UNESCO sites shut down amid third wave of COVID-19 in Iran

November 23, 2020 - 18:56

TEHRAN - Most of Iran’s UNESCO World Heritage sites, cultural heritage museums, and historical sites across the country have gone on lockdown for at least two weeks in cities defined as the high-risk “red” zones due to the coronavirus pandemic.

The Iranian authorities have imposed a two-week lockdown in the capital and some 150 Iranian cities from November 12 as the country is battling a third wave of the virus.

According to the National Headquarters for Coronavirus Control, the sites’ staff must be present at work during this period, but the sites and museums are closed to the public to prevent the spread of the coronavirus, on Sunday said Farhad Azizi who presides over the World Heritage Affairs Office at the Ministry of Cultural Heritage, Tourism and Handicrafts. 

The cultural heritage museums and historical sites have so far been closed and reopened for times from the pandemic’s early days onward in a preventive measure to curb the disease. 

Due to a sharp rise in the number of coronavirus infections and deaths, all historical sites as well as all art and cultural centers, universities, schools, seminaries, English schools, libraries, movie theaters, mosques, beauty salons, and several other entities have been shut down once again.  

However, the tourism ministry has arranged online visits and virtual tours on the country’s 24 World Heritage sites as well as other historical sites and museums, while people have to stay home during the quarantine time. 

Corona may cause critical situation

In October, Cultural Heritage, Tourism, and Handicrafts Minister Ali-Asghar Mounesan warned that Iran’s cultural heritage and tourism will be in a critical situation if the crises caused by the outbreak of the coronavirus continue.

Iran’s tourism has suffered a loss of 12 trillion rials (some $2.85 billion) since the outbreak of the coronavirus pandemic, he said in August.

“The tourism industry of the country was growing and progressing well but unfortunately, it has faced the coronavirus outbreak, which brought the industry into a standstill.”

“Many tourism projects have been completed, or are being implemented, showing that a very good capacity has been created in the field of tourism in the country and [this trend] should not be stopped,” he explained.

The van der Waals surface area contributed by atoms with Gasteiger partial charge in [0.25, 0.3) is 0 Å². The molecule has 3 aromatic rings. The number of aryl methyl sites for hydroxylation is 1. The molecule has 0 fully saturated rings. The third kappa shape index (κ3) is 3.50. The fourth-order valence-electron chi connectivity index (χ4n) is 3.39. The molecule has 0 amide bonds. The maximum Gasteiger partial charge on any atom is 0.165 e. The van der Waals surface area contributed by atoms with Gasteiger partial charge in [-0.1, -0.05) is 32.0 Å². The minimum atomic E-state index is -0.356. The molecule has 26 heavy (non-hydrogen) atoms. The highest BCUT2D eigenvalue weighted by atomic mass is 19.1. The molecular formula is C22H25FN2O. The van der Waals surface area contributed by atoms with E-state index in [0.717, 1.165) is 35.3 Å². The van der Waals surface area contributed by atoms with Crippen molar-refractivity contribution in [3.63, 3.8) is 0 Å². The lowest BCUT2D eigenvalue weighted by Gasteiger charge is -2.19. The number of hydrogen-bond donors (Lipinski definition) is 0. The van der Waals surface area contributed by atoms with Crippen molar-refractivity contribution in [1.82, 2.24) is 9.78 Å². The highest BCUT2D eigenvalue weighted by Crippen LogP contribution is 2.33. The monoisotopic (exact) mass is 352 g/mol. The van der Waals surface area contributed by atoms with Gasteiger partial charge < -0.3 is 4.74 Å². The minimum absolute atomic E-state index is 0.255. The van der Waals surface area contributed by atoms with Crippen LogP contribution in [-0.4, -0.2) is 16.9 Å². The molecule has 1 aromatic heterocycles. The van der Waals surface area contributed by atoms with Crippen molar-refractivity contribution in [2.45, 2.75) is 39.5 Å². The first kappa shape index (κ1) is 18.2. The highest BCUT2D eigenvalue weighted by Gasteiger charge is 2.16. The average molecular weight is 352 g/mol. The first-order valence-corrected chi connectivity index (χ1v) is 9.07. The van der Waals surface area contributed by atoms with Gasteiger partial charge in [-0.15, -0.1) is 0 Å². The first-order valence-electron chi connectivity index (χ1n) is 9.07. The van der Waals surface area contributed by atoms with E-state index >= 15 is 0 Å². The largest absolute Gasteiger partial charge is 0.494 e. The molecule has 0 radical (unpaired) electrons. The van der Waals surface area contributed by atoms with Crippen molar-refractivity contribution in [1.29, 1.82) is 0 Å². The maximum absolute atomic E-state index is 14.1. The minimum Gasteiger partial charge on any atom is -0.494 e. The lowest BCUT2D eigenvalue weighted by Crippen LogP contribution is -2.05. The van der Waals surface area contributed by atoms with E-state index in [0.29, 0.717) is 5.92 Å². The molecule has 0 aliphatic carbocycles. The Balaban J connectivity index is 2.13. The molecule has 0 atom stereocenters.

Referring to the investment of 1,370 trillion rials (around $32 billion at the official rate of 42,000 rials) in the tourism sector he added that this volume of investment indicates that investors recognize the growing tourism sector as a new economy in the country and have high hopes for it.

The minister said the coronavirus pandemic should not bring traveling to a complete standstill. “Corona is a fact, but can the virus stop tourism? Certainly not. For us, the coronavirus is a new experience in dealing with crises that teaches tourism experts around the world how to deal with such a disaster, and thankfully governments are turning this into an opportunity for better planning.”

Optimistic forecasts, however, expect Iran to achieve a tourism boom after coronavirus contained, believing its impact would be temporary and short-lived for a country that ranked the third fastest-growing tourism destination in 2019.

Iran ranks 10th in the world in terms of the number of historical monuments and sites registered on the UNESCO World Heritage list. Amongst the UNESCO-designated sites in Iran are “Arg-e Bam” (Bam Citadel) that represents an outstanding example of an ancient fortified settlement, “Bisotun” in western Kermanshah province, which is notable for its Achaemenid-era inscription carved on a limestone cliff, lavish “Golestan Palace” in downtown Tehran which is a masterpiece of the Qajar era (1789 to 1925), and millennium-old “Gonbad-e Qabus” which is a mudbrick tomb tower for Qabus ibn Wushmagir.


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